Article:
Solved – Distribution of scalar products of two random unit vectors in $D$ dimensions

beta distributionlinear algebramathematical-statistics

If $\mathbf{x}$ and $\mathbf{y}$ are two independent random unit vectors in $\mathbb{R}^D$ (uniformly distributed on a unit sphere), what is the distribution of their scalar product (dot product) $\mathbf x \cdot \mathbf y$?

I guess as $D$ grows the distribution quickly (?) becomes normal with zero mean and variance decreasing in higher dimensions $$\lim_{D\to\infty}\sigma^2(D) \to 0,$$ but is there an explicit formula for $\sigma^2(D)$?


I ran some quick simulations. First, generating 10000 pairs of random unit vectors for $D=1000$ it is easy to see that the distribution of their dot products is perfectly Gaussian (in fact it is quite Gaussian already for $D=100$), see the subplot on the left. Second, for each $D$ ranging from 1 to 10000 (with increasing steps) I generated 1000 pairs and computed the variance. Log-log plot is shown on the right, and it is clear that the formula is very well approximated by $1/D$. Note that for $D=1$ and $D=2$ this formula even gives exact results (but I am not sure what happens later).

dot products between random unit vectors

Best Answer

Because (as is well-known) a uniform distribution on the unit sphere $S^{D-1}$ is obtained by normalizing a $D$-variate normal distribution and the dot product $t$ of normalized vectors is their correlation coefficient, the answers to the three questions are:

  1. $u= (t+1)/2$ has a Beta$((D-1)/2,(D-1)/2)$ distribution.

  2. The variance of $t$ equals $1/D$ (as speculated in the question).

  3. The standardized distribution of $t$ approaches normality at a rate of $O\left(\frac{1}{D}\right).$


The exact distribution of the dot product of unit vectors is easily obtained geometrically, because this is the component of the second vector in the direction of the first. Since the second vector is independent of the first and is uniformly distributed on the unit sphere, its component in the first direction is distributed the same as any coordinate of the sphere. (Notice that the distribution of the first vector does not matter.)

Finding the Density

Letting that coordinate be the last, the density at $t \in [-1,1]$ is therefore proportional to the surface area lying at a height between $t$ and $t+dt$ on the unit sphere. That proportion occurs within a belt of height $dt$ and radius $\sqrt{1-t^2},$ which is essentially a conical frustum constructed out of an $S^{D-2}$ of radius $\sqrt{1-t^2},$ of height $dt$, and slope $1/\sqrt{1-t^2}$. Whence the probability is proportional to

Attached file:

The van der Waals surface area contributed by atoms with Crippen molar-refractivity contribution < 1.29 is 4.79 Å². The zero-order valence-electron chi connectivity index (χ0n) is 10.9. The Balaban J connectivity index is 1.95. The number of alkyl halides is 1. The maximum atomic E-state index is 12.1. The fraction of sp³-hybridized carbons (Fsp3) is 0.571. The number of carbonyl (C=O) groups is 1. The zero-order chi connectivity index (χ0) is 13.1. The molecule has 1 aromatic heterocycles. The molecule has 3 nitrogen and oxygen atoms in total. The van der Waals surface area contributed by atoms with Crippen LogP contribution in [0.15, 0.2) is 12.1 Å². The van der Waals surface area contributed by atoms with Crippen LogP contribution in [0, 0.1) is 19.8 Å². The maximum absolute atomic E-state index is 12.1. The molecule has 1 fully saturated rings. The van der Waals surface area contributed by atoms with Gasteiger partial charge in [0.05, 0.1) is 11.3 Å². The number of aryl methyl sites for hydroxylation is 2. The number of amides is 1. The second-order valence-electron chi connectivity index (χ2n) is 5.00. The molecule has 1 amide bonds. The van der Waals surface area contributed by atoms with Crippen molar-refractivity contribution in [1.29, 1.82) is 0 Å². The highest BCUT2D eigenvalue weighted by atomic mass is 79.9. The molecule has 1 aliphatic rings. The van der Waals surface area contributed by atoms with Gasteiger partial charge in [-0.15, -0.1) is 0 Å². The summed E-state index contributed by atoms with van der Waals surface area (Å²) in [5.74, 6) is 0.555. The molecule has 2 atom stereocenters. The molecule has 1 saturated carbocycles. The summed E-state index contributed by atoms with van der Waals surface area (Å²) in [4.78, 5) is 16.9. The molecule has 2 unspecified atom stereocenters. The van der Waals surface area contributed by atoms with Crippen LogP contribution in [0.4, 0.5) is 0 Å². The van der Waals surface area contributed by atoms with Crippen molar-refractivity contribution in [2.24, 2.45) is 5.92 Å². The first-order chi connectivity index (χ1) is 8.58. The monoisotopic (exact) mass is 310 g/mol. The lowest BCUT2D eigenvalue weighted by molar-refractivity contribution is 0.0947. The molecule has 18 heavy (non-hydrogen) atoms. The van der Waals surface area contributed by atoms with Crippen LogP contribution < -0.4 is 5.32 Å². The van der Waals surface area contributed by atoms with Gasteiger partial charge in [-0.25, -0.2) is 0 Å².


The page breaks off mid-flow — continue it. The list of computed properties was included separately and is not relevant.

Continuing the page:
$$\frac{\left(\sqrt{1 - t^2}\right)^{D-2}}{\sqrt{1 - t^2}}\,dt = (1 - t^2)^{(D-3)/2} dt.$$

Letting $u=(t+1)/2 \in [0,1]$ entails $t = 2u-1$. Substituting that into the preceding gives the probability element up to a normalizing constant:

$$f_D(u)du \; \propto \; (1 - (2u-1)^2)^{(D-3)/2} d(2u-1) = 2^{D-2}(u-u^2)^{(D-3)/2}du.$$

It is immediate that $u=(t+1)/2$ has a Beta$((D-1)/2, (D-1)/2)$ distribution, because (by definition) its density also is proportional to

$$u^{(D-1)/2-1}\left(1-u\right)^{(D-1)/2-1} = (u-u^2)^{(D-3)/2} \; \propto \; f_D(u).$$

Determining the Limiting Behavior

Information about the limiting behavior follows easily from this using elementary techniques: $f_D$ can be integrated to obtain the constant of proportionality $\frac{\Gamma \left(\frac{D}{2}\right)}{\sqrt{\pi } \Gamma \left(\frac{D-1}{2}\right)}$; $t^k f_D(t)$ can be integrated (using properties of Beta functions, for instance) to obtain moments, showing that the variance is $1/D$ and shrinks to $0$ (whence, by Chebyshev's Theorem, the probability is becoming concentrated near $t=0$); and the limiting distribution is then found by considering values of the density of the standardized distribution, proportional to $f_D(t/\sqrt{D}),$ for small values of $t$:

$$\eqalign{ \log(f_D(t/\sqrt{D})) &= C(D) + \frac{D-3}{2}\log\left(1 - \frac{t^2}{D}\right) \\ &=C(D) -\left(1/2 + \frac{3}{2D}\right)t^2 + O\left(\frac{t^4}{D}\right) \\ &\to C -\frac{1}{2}t^2 }$$

where the $C$'s represent (log) constants of integration. Evidently the rate at which this approaches normality (for which the log density equals $-\frac{1}{2}t^2$) is $O\left(\frac{1}{D}\right).$


This plot shows the densities of the dot product for $D=4, 6, 10$, as standardized to unit variance, and their limiting density. The values at $0$ increase with $D$ (from blue through red, gold, and then green for the standard normal density). The density for $D=1000$ would be indistinguishable from the normal density at this resolution.

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